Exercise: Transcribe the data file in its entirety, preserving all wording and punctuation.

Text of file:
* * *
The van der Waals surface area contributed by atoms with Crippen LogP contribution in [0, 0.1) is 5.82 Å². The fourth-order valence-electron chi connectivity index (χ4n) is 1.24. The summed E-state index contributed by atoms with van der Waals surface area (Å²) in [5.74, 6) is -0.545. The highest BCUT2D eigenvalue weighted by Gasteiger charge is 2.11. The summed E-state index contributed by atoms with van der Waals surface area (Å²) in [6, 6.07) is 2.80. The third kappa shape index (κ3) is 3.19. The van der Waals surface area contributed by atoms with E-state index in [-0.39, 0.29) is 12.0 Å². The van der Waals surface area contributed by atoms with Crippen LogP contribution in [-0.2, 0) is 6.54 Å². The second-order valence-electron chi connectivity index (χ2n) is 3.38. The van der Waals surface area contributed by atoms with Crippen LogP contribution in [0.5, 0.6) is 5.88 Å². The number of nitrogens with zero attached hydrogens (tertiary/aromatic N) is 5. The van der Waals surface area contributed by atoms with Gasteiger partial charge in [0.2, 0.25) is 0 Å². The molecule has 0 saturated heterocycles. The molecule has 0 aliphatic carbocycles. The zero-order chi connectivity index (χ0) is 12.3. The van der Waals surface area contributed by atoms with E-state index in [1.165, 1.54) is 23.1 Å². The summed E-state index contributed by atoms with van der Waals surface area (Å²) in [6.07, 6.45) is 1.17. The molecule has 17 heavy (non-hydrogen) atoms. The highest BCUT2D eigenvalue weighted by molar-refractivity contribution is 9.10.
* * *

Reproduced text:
The van der Waals surface area contributed by atoms with Crippen LogP contribution in [0, 0.1) is 5.82 Å². The fourth-order valence-electron chi connectivity index (χ4n) is 1.24. The summed E-state index contributed by atoms with van der Waals surface area (Å²) in [5.74, 6) is -0.545. The highest BCUT2D eigenvalue weighted by Gasteiger charge is 2.11. The summed E-state index contributed by atoms with van der Waals surface area (Å²) in [6, 6.07) is 2.80. The third kappa shape index (κ3) is 3.19. The van der Waals surface area contributed by atoms with E-state index in [-0.39, 0.29) is 12.0 Å². The van der Waals surface area contributed by atoms with Crippen LogP contribution in [-0.2, 0) is 6.54 Å². The second-order valence-electron chi connectivity index (χ2n) is 3.38. The van der Waals surface area contributed by atoms with Crippen LogP contribution in [0.5, 0.6) is 5.88 Å². The number of nitrogens with zero attached hydrogens (tertiary/aromatic N) is 5. The van der Waals surface area contributed by atoms with Gasteiger partial charge in [0.2, 0.25) is 0 Å². The molecule has 0 saturated heterocycles. The molecule has 0 aliphatic carbocycles. The zero-order chi connectivity index (χ0) is 12.3. The van der Waals surface area contributed by atoms with E-state index in [1.165, 1.54) is 23.1 Å². The summed E-state index contributed by atoms with van der Waals surface area (Å²) in [6.07, 6.45) is 1.17. The molecule has 17 heavy (non-hydrogen) atoms. The highest BCUT2D eigenvalue weighted by molar-refractivity contribution is 9.10.